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Oscars 2000 Friday, 17 March, 2000, 10:17 GMT
Meryl's still on song
Music of the Heart
Streep has won praise for her role as Roberta Guaspari
By the BBC's Caroline Frost

On the face of it, it may seem nostalgic, if not unimaginative, for the Academy to have added Meryl Streep's name to this year's list of Oscar nominees.

In fact, this year's nomination for her role of violin teacher Roberta Guaspari in Music of the Heart brings her tally to 12, a feat achieved only by Katharine Hepburn.

For 50-year-old Streep, the recognition marks a career that has gone full circle. For her first significant film role in The Deer Hunter in 1978, she gained worldwide recognition, and her first Oscar nomination for Best Supporting Actress.
Meryl Streep, Gloria Estefan and Angela Bassett
Streep with co-stars Gloria Estefan and Angela Bassett
The following year she collected the prized statuette for her role in Kramer vs Kramer.

The next decade saw Streep prove herself a dominant talent in American film and a top box office draw.

Films such as The French Lieutenant's Woman, Plenty and Out of Africa demonstrated her versatility, attention to detail and her mastery of foreign accents.
Streep's Oscar nods
Music of the Heart (BA)
One True Thing (BA)
Bridges of Madison County (BA)
Postcards From the Edge (BA)
Cry in the Dark (BA)
Ironweed (BA)
Out of Africa (BA) Best Actress
Sikwood (BA)
Sophie's Choice (BA) (WON)
French Lieutenant's Woman (BA)
Kramer vs Kramer (BSA) (WON)
The Deerhunter (BSA)
She gave strong performances in a range of roles, including the working-class rebel Karen Silkwood to the tragic Polish refugee of Sophie's Choice, for which she earned her second Oscar in 1984.

The director Mike Nichols likened working with her to "falling in love: magical and creative, but shrouded in mystery".

But by the end of the 1980s, she was becoming unfashionable. A convincing Danish accent was more likely to be parodied than applauded, and Streep herself confessed to feeling "out of sync with what people like in the movies".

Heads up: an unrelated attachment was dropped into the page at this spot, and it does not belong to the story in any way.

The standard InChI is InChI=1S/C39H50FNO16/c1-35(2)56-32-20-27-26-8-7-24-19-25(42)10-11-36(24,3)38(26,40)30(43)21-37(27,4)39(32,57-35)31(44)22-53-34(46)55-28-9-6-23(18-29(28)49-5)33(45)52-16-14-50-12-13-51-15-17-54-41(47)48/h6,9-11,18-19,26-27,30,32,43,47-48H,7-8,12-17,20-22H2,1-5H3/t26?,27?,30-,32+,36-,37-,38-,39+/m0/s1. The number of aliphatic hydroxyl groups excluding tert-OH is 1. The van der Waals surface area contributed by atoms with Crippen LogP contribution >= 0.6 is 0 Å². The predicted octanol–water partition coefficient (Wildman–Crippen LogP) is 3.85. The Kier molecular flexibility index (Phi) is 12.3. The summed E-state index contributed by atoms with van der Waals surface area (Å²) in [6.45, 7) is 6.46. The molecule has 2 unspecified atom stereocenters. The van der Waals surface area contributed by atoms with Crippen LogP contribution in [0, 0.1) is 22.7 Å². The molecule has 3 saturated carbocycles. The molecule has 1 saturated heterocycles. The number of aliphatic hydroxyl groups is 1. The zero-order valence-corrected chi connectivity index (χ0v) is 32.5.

Always vocal about the lack of good roles for mature leading ladies, Streep made a valiant attempt to reinvent herself, turned her sights to comedy, but with limited success.

Comic turn

Roles in films such as She-Devil and Death Becomes Her earned her no new fans and disappointed old ones.
Meryl Streep with Robert Redford in Out of Africa
With Robert Redford in Out of Africa
She demonstrated her singing ability in 1990's Postcards from the Edge but an overbearing depiction of failure was thought by many critics to unbalance the film.

Transforming herself again in 1994, she took on the part of the assertive heroine in The River Wild. Preparing for her first action film, Streep compared her task to a competitive bodybuilder and learned to navigate treacherous rapids.

The movie enjoyed success at the box office but the unusual role further alienated Streep devotees. More recently, however, she has enjoyed a return to the strong characterisation for which she is celebrated.
Dancing at Lughnasa
Streep returns to form in Dancing at Lughnasa
The Bridges of Madison County and Marvin's Room brought her fresh recognition, and she recently appeared, complete with strong Irish accent, in Dancing at Lughnasa.

Through the highs and lows of her career, acting remains, for Streep, "just a job", and she prefers life on a Connecticut farm with her sculptor husband and four children, to the claustrophobia of Hollywood.

See also:

24 Jan 00 | Entertainment
04 Nov 99 | Entertainment
15 Feb 99 | Entertainment
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